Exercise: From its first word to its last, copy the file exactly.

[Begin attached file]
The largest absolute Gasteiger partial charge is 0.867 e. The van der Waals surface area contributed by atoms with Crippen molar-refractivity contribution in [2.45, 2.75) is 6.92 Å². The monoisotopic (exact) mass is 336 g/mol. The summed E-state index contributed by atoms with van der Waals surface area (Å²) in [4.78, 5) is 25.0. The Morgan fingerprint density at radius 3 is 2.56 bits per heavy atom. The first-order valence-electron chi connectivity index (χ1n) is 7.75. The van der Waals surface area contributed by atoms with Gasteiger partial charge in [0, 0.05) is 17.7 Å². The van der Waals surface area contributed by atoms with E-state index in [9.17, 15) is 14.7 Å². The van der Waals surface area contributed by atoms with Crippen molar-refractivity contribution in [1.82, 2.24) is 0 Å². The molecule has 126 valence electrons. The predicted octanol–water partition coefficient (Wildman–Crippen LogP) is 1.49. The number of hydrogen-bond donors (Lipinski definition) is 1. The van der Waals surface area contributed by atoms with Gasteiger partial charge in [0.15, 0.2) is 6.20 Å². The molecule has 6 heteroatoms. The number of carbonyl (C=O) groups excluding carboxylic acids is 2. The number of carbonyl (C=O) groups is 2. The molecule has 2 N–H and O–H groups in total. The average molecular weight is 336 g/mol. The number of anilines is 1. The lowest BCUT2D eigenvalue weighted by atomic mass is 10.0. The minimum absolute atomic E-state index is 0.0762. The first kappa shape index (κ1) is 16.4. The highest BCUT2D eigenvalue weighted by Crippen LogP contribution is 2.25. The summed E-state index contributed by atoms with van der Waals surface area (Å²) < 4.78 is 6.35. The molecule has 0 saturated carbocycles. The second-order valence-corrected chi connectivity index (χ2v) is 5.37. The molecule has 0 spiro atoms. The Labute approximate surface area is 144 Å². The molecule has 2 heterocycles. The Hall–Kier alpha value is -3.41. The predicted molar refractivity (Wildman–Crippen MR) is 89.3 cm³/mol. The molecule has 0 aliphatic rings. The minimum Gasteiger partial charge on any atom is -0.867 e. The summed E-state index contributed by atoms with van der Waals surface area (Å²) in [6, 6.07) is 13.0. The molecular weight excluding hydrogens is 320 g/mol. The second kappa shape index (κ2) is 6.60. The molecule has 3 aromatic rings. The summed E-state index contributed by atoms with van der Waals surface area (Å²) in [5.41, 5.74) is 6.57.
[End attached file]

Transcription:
The largest absolute Gasteiger partial charge is 0.867 e. The van der Waals surface area contributed by atoms with Crippen molar-refractivity contribution in [2.45, 2.75) is 6.92 Å². The monoisotopic (exact) mass is 336 g/mol. The summed E-state index contributed by atoms with van der Waals surface area (Å²) in [4.78, 5) is 25.0. The Morgan fingerprint density at radius 3 is 2.56 bits per heavy atom. The first-order valence-electron chi connectivity index (χ1n) is 7.75. The van der Waals surface area contributed by atoms with Gasteiger partial charge in [0, 0.05) is 17.7 Å². The van der Waals surface area contributed by atoms with E-state index in [9.17, 15) is 14.7 Å². The van der Waals surface area contributed by atoms with Crippen molar-refractivity contribution in [1.82, 2.24) is 0 Å². The molecule has 126 valence electrons. The predicted octanol–water partition coefficient (Wildman–Crippen LogP) is 1.49. The number of hydrogen-bond donors (Lipinski definition) is 1. The van der Waals surface area contributed by atoms with Gasteiger partial charge in [0.15, 0.2) is 6.20 Å². The molecule has 6 heteroatoms. The number of carbonyl (C=O) groups excluding carboxylic acids is 2. The number of carbonyl (C=O) groups is 2. The molecule has 2 N–H and O–H groups in total. The average molecular weight is 336 g/mol. The number of anilines is 1. The lowest BCUT2D eigenvalue weighted by atomic mass is 10.0. The minimum absolute atomic E-state index is 0.0762. The first kappa shape index (κ1) is 16.4. The highest BCUT2D eigenvalue weighted by Crippen LogP contribution is 2.25. The summed E-state index contributed by atoms with van der Waals surface area (Å²) < 4.78 is 6.35. The molecule has 0 saturated carbocycles. The second-order valence-corrected chi connectivity index (χ2v) is 5.37. The molecule has 0 spiro atoms. The Labute approximate surface area is 144 Å². The molecule has 2 heterocycles. The Hall–Kier alpha value is -3.41. The predicted molar refractivity (Wildman–Crippen MR) is 89.3 cm³/mol. The molecule has 0 aliphatic rings. The minimum Gasteiger partial charge on any atom is -0.867 e. The summed E-state index contributed by atoms with van der Waals surface area (Å²) in [6, 6.07) is 13.0. The molecular weight excluding hydrogens is 320 g/mol. The second kappa shape index (κ2) is 6.60. The molecule has 3 aromatic rings. The summed E-state index contributed by atoms with van der Waals surface area (Å²) in [5.41, 5.74) is 6.57.